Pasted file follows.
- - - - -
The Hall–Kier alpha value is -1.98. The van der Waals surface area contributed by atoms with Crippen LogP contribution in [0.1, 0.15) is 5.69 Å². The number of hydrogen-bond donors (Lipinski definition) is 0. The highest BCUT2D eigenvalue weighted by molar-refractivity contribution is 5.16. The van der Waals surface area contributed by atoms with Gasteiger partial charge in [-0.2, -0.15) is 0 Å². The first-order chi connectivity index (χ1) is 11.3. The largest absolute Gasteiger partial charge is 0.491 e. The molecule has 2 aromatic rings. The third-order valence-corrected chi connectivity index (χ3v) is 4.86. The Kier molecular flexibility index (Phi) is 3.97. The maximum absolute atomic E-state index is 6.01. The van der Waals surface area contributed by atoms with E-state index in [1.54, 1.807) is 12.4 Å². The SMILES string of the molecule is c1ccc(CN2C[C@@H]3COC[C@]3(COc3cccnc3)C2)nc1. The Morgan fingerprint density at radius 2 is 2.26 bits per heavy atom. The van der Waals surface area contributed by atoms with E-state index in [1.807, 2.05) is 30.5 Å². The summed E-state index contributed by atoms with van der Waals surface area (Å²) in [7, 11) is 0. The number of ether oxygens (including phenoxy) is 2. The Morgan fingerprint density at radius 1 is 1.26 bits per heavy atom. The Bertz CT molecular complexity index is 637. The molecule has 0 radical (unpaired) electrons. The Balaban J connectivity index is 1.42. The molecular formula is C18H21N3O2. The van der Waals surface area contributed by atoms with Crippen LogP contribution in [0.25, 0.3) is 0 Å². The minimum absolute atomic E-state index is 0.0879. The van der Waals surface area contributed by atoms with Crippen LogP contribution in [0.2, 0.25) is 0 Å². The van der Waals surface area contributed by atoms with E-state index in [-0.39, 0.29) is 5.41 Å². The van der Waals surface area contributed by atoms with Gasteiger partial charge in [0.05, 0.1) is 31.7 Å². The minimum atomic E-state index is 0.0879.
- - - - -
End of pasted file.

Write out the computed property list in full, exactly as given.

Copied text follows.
The Hall–Kier alpha value is -1.98. The van der Waals surface area contributed by atoms with Crippen LogP contribution in [0.1, 0.15) is 5.69 Å². The number of hydrogen-bond donors (Lipinski definition) is 0. The highest BCUT2D eigenvalue weighted by molar-refractivity contribution is 5.16. The van der Waals surface area contributed by atoms with Gasteiger partial charge in [-0.2, -0.15) is 0 Å². The first-order chi connectivity index (χ1) is 11.3. The largest absolute Gasteiger partial charge is 0.491 e. The molecule has 2 aromatic rings. The third-order valence-corrected chi connectivity index (χ3v) is 4.86. The Kier molecular flexibility index (Phi) is 3.97. The maximum absolute atomic E-state index is 6.01. The van der Waals surface area contributed by atoms with E-state index in [1.54, 1.807) is 12.4 Å². The SMILES string of the molecule is c1ccc(CN2C[C@@H]3COC[C@]3(COc3cccnc3)C2)nc1. The Morgan fingerprint density at radius 2 is 2.26 bits per heavy atom. The van der Waals surface area contributed by atoms with E-state index in [1.807, 2.05) is 30.5 Å². The summed E-state index contributed by atoms with van der Waals surface area (Å²) in [7, 11) is 0. The number of ether oxygens (including phenoxy) is 2. The Morgan fingerprint density at radius 1 is 1.26 bits per heavy atom. The Bertz CT molecular complexity index is 637. The molecule has 0 radical (unpaired) electrons. The Balaban J connectivity index is 1.42. The molecular formula is C18H21N3O2. The van der Waals surface area contributed by atoms with Crippen LogP contribution in [0.25, 0.3) is 0 Å². The minimum absolute atomic E-state index is 0.0879. The van der Waals surface area contributed by atoms with Crippen LogP contribution in [0.2, 0.25) is 0 Å². The van der Waals surface area contributed by atoms with E-state index in [-0.39, 0.29) is 5.41 Å². The van der Waals surface area contributed by atoms with Gasteiger partial charge in [0.05, 0.1) is 31.7 Å². The minimum atomic E-state index is 0.0879.